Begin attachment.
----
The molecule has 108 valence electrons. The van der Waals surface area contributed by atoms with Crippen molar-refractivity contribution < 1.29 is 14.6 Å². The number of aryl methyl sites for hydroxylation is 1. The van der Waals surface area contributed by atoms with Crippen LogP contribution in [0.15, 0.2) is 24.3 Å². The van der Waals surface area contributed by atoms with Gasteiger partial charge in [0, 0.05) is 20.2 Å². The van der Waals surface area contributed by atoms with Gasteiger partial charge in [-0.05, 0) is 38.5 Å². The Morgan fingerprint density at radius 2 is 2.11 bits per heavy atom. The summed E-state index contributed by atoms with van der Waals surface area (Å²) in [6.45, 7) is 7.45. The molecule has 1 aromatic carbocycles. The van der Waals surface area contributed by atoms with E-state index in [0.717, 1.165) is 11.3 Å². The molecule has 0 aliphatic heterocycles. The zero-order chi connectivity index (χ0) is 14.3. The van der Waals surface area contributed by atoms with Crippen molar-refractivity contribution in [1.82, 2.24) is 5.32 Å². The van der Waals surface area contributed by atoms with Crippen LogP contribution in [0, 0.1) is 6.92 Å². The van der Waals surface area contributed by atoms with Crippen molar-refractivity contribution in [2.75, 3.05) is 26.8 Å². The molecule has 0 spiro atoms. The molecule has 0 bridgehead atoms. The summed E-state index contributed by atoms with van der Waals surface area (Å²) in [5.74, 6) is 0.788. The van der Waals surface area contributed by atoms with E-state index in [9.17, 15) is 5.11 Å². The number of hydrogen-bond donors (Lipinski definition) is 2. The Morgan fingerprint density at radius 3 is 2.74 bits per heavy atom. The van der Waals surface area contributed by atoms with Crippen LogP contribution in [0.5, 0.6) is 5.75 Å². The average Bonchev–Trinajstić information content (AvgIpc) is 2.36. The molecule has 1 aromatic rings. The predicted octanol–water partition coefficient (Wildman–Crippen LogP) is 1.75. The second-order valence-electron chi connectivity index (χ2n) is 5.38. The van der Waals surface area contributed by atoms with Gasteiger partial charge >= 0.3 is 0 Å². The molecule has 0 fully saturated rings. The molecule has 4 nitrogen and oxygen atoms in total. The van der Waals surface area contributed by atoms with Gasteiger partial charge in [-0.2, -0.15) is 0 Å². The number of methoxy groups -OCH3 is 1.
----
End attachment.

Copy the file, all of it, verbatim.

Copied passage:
The molecule has 108 valence electrons. The van der Waals surface area contributed by atoms with Crippen molar-refractivity contribution < 1.29 is 14.6 Å². The number of aryl methyl sites for hydroxylation is 1. The van der Waals surface area contributed by atoms with Crippen LogP contribution in [0.15, 0.2) is 24.3 Å². The van der Waals surface area contributed by atoms with Gasteiger partial charge in [0, 0.05) is 20.2 Å². The van der Waals surface area contributed by atoms with Gasteiger partial charge in [-0.05, 0) is 38.5 Å². The Morgan fingerprint density at radius 2 is 2.11 bits per heavy atom. The summed E-state index contributed by atoms with van der Waals surface area (Å²) in [6.45, 7) is 7.45. The molecule has 1 aromatic carbocycles. The van der Waals surface area contributed by atoms with E-state index in [0.717, 1.165) is 11.3 Å². The molecule has 0 aliphatic heterocycles. The zero-order chi connectivity index (χ0) is 14.3. The van der Waals surface area contributed by atoms with Crippen molar-refractivity contribution in [1.82, 2.24) is 5.32 Å². The van der Waals surface area contributed by atoms with Crippen LogP contribution in [0, 0.1) is 6.92 Å². The van der Waals surface area contributed by atoms with Crippen molar-refractivity contribution in [2.75, 3.05) is 26.8 Å². The molecule has 0 spiro atoms. The molecule has 0 bridgehead atoms. The summed E-state index contributed by atoms with van der Waals surface area (Å²) in [5.74, 6) is 0.788. The van der Waals surface area contributed by atoms with E-state index in [9.17, 15) is 5.11 Å². The number of hydrogen-bond donors (Lipinski definition) is 2. The Morgan fingerprint density at radius 3 is 2.74 bits per heavy atom. The van der Waals surface area contributed by atoms with Crippen LogP contribution in [0.5, 0.6) is 5.75 Å². The average Bonchev–Trinajstić information content (AvgIpc) is 2.36. The molecule has 1 aromatic rings. The predicted octanol–water partition coefficient (Wildman–Crippen LogP) is 1.75. The second-order valence-electron chi connectivity index (χ2n) is 5.38. The van der Waals surface area contributed by atoms with Gasteiger partial charge >= 0.3 is 0 Å². The molecule has 0 fully saturated rings. The molecule has 4 nitrogen and oxygen atoms in total. The van der Waals surface area contributed by atoms with Gasteiger partial charge in [-0.2, -0.15) is 0 Å². The number of methoxy groups -OCH3 is 1.